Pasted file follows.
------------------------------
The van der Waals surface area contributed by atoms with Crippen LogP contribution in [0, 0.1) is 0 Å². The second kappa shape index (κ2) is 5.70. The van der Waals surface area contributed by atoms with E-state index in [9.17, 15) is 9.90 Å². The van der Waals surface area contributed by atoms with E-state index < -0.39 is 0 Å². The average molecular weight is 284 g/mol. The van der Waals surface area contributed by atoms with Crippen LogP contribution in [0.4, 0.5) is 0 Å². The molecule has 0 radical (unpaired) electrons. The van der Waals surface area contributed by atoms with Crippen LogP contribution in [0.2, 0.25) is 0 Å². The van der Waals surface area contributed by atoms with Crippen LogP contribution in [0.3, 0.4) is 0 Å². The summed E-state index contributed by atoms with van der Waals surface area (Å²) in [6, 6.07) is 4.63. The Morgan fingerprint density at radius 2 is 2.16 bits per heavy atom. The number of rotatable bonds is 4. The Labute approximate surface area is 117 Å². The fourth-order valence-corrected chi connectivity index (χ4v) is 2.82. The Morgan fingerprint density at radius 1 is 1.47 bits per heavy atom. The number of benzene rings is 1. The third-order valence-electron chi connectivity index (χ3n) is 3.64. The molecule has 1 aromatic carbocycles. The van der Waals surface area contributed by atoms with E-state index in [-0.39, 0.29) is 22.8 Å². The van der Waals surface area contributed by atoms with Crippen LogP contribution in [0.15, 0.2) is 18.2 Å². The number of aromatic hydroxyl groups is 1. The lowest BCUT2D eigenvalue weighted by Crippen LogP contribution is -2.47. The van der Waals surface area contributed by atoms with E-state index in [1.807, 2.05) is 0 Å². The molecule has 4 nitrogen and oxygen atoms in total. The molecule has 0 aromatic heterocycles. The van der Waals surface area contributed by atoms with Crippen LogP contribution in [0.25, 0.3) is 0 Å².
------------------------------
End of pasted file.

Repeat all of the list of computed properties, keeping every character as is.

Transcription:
The van der Waals surface area contributed by atoms with Crippen LogP contribution in [0, 0.1) is 0 Å². The second kappa shape index (κ2) is 5.70. The van der Waals surface area contributed by atoms with E-state index in [9.17, 15) is 9.90 Å². The van der Waals surface area contributed by atoms with E-state index < -0.39 is 0 Å². The average molecular weight is 284 g/mol. The van der Waals surface area contributed by atoms with Crippen LogP contribution in [0.4, 0.5) is 0 Å². The molecule has 0 radical (unpaired) electrons. The van der Waals surface area contributed by atoms with Crippen LogP contribution in [0.2, 0.25) is 0 Å². The van der Waals surface area contributed by atoms with Crippen LogP contribution in [0.3, 0.4) is 0 Å². The summed E-state index contributed by atoms with van der Waals surface area (Å²) in [6, 6.07) is 4.63. The Morgan fingerprint density at radius 2 is 2.16 bits per heavy atom. The number of rotatable bonds is 4. The Labute approximate surface area is 117 Å². The fourth-order valence-corrected chi connectivity index (χ4v) is 2.82. The Morgan fingerprint density at radius 1 is 1.47 bits per heavy atom. The number of benzene rings is 1. The third-order valence-electron chi connectivity index (χ3n) is 3.64. The molecule has 1 aromatic carbocycles. The van der Waals surface area contributed by atoms with E-state index in [-0.39, 0.29) is 22.8 Å². The van der Waals surface area contributed by atoms with Crippen LogP contribution in [0.15, 0.2) is 18.2 Å². The number of aromatic hydroxyl groups is 1. The lowest BCUT2D eigenvalue weighted by Crippen LogP contribution is -2.47. The van der Waals surface area contributed by atoms with E-state index in [1.807, 2.05) is 0 Å². The molecule has 4 nitrogen and oxygen atoms in total. The molecule has 0 aromatic heterocycles. The van der Waals surface area contributed by atoms with Crippen LogP contribution in [0.25, 0.3) is 0 Å².